The Washington Post
Musgraves’s familiar path from splitsville
This past spring, country-pop star Kacey Musgraves shared a photo from a shoot for the cover of Elle magazine in which she looked resplendent in a metallic, puffsleeved, tinier-than-mini dress.
“Legs longer than my marriage,” she wrote in a caption on Instagram and Twitter.
Musgraves’s deadpan candor was an indication of what was about to come — her highly anticipated fourth studio album, “Star- Crossed,” a deeply personal project (released Friday) that chronicles the dissolution of her 2½-year marriage to singersongwriter Ruston Kelly. Her fan base is already losing it. (“Kacey Musgraves’ new album is about to trigger a depressive episode over a divorce I didn’t go through,” one person tweeted.)
As the Texas native’s career has exploded beyond Nashville, leading to arena tours with Harry Styles and earning her album of the year at the 2019 Grammy Awards, there has been a lot of discussion about what genre she fits in. Musgraves, 33, has called her new music, which incorporates many different sounds, as “galactic country,” drawing from countless influences. But a recent New York Times profile, which centered on her expansion into pop stardom, included one telling quote that shows Musgraves still knows exactly
what audiences crave from Nashville stars: “I wasn’t going to be a real country artist without at least one divorce under my belt,” she quipped.
It’s true: Nothing gets fans going quite like a country song about a real-life breakup, especially when it takes place between two recognizable names. After country superstars Miranda Lambert and Blake Shelton ended their marriage, Lambert released the double album “The Weight of These Wings.” She took issue with those who repeatedly called it “a divorce album.”
“I don’t think that’s accurate at all,” she told the Cleveland Scene. “I didn’t make a divorce record. It’s not a divorce album. Divorce isn’t a big enough deal to deserve an entire record. It’s part of the story, but I found happiness and playfulness on this record. It’s a little dramatic to call it a divorce album.”
Fans nevertheless sifted the liner notes for clues about what happened between her and Shelton; even beyond than the natural interest in celebrity drama, many took comfort in the lyrics. That’s one main reason fans clamor for a country songwriter’s spin on a breakup: Country music is known as both the genre of sad, “there’s a tear in my beer” music and detailed “three chords and the truth” songwriting. That combination can provide powerful catharsis for listeners going through similar experiences.
Sam Outlaw, who has opened for Musgraves on tour, has been happily married for seven years to his second wife. But his most autobiographical song was the one he wrote after his divorce, titled “She’s Playing Hard to Get (Rid Of ).” Fans connected to both the lyrics and the tongue-and-cheek title. Outlaw, who has a new album coming in November, said that was probably the fastest he’s ever written a song — the words poured out as he reflected on the relationship.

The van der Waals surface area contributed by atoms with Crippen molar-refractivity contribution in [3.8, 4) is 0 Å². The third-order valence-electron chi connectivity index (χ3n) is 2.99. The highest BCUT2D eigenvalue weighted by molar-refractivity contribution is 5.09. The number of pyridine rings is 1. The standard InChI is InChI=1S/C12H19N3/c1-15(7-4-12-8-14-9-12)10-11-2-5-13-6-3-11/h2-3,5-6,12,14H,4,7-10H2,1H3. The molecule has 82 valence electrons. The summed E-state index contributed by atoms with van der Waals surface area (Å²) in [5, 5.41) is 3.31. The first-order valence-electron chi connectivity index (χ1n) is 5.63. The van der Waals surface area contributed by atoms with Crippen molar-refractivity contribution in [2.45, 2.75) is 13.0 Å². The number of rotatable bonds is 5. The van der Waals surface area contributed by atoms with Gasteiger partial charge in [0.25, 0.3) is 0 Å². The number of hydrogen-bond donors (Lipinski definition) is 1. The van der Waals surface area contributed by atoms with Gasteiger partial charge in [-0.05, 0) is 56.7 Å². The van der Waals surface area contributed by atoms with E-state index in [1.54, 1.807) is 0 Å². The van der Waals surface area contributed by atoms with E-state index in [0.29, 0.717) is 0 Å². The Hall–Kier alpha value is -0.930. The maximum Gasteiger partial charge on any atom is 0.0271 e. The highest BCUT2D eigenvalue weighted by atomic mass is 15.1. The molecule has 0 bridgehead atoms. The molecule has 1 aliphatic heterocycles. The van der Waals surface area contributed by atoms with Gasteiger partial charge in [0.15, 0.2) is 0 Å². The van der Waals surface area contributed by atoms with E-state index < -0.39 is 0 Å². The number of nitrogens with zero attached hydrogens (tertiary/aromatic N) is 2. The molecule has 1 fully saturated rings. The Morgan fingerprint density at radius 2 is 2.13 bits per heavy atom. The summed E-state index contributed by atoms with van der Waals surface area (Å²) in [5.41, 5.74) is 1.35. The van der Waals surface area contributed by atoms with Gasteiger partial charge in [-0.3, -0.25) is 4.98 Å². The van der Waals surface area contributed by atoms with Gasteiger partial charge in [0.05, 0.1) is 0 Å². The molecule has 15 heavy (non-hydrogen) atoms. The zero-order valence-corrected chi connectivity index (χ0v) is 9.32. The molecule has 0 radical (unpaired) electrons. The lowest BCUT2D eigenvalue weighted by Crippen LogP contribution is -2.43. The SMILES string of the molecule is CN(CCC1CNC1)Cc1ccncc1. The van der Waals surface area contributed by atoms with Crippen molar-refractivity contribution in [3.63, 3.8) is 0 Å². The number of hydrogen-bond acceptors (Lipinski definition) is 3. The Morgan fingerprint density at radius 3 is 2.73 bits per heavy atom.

“People listen to country music to get a story rather than simply wanting to hear a hook. It’s one of the last genres where people are really intently listening to the lyrics,” he said in an interview. “And there’s some real catharsis in writing a sad song, even when tinged with a sense of humor. I think that’s what people are longing for. . . . Love songs feel universal, whereas a divorce or breakup song is so painful, you get something a little extra special.”
Country albums about divorce range from Tammy Wynette’s classically apt “D-I-V- O-R- C-E” to Willie Nelson’s “Phases and Stages.” The divorce-song canon includes Jerry Reed’s “She Got the Goldmine (I Got the Shaft)” and Merle Travis’s “Divorce Me C.O.D.” Country music historian Diane Pecknold noted that the country industry really took off around World War II, just when divorces started to skyrocket, a phenomenon often attributed to couples rushing to get married before the war and then realizing things would not work out.
“Country music emerged as a really identifiable format and genre at a time when all of these social changes were taking place,” Pecknold said. “And the rise of divorce rates was one of them.”
Plus, she said, it gave singers an identity that listeners could relate to — a flawed person who has experienced loss. “I think there’s a public perception that the greatest artistry comes from suffering,” she said.
Contemporary country star Carly Pearce experienced this dynamic recently when she released “29,” an extremely personal album that dove into the aftermath of her divorce from fellow Nashville singer Michael Ray. In an interview with The Washington Post earlier this year, she said she was inundated with messages from strangers on social media, who wrote things like “You made me feel like it’s okay to be in my 20s and go through a divorce” or “You gave me the strength to file for divorce.”
“I carried so much shame in the beginning, and I feel like now, through telling my story, I’ve healed and I’m also helping other people to heal,” Pearce said. “My purpose has just grown so much.”
Musgraves’s “Star- Crossed” now joins Nashville’s pantheon of divorce albums, a swerve from the love-struck, dreamy “Golden Hour,” which won her new fans and a shelf of awards.
“My last album is what people know me for,” Musgraves told the European-based Crack Magazine. “They see me as this starry-eyed, rose-colored-glasses kind of girl; the ‘Golden Hour’ girl. Well, here I come with a post-divorce album, bursting the . . . bubble.”